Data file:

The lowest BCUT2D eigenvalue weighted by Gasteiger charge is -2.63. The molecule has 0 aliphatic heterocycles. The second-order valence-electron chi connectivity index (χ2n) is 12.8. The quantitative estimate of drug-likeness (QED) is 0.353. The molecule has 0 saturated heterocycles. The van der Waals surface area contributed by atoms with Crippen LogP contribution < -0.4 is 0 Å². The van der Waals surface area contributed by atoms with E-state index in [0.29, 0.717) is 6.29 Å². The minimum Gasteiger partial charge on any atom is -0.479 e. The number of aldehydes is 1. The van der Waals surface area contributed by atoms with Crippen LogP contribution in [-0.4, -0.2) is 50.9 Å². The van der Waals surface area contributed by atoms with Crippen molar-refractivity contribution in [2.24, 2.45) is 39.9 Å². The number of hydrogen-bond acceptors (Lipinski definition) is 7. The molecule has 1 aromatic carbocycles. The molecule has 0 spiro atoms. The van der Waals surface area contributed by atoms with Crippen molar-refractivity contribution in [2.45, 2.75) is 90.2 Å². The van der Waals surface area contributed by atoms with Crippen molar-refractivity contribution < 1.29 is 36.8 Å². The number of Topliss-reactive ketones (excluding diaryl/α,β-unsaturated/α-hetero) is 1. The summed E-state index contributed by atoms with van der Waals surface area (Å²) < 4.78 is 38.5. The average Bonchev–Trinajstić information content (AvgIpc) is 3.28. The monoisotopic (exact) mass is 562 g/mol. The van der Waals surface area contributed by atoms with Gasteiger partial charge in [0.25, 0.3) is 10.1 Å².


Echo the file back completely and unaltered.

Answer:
The lowest BCUT2D eigenvalue weighted by Gasteiger charge is -2.63. The molecule has 0 aliphatic heterocycles. The second-order valence-electron chi connectivity index (χ2n) is 12.8. The quantitative estimate of drug-likeness (QED) is 0.353. The molecule has 0 saturated heterocycles. The van der Waals surface area contributed by atoms with Crippen LogP contribution < -0.4 is 0 Å². The van der Waals surface area contributed by atoms with E-state index in [0.29, 0.717) is 6.29 Å². The minimum Gasteiger partial charge on any atom is -0.479 e. The number of aldehydes is 1. The van der Waals surface area contributed by atoms with Crippen LogP contribution in [-0.4, -0.2) is 50.9 Å². The van der Waals surface area contributed by atoms with Crippen molar-refractivity contribution in [2.24, 2.45) is 39.9 Å². The number of hydrogen-bond acceptors (Lipinski definition) is 7. The molecule has 1 aromatic carbocycles. The molecule has 0 spiro atoms. The van der Waals surface area contributed by atoms with Crippen molar-refractivity contribution in [2.45, 2.75) is 90.2 Å². The van der Waals surface area contributed by atoms with Crippen molar-refractivity contribution < 1.29 is 36.8 Å². The number of Topliss-reactive ketones (excluding diaryl/α,β-unsaturated/α-hetero) is 1. The summed E-state index contributed by atoms with van der Waals surface area (Å²) < 4.78 is 38.5. The average Bonchev–Trinajstić information content (AvgIpc) is 3.28. The monoisotopic (exact) mass is 562 g/mol. The van der Waals surface area contributed by atoms with Gasteiger partial charge in [0.25, 0.3) is 10.1 Å².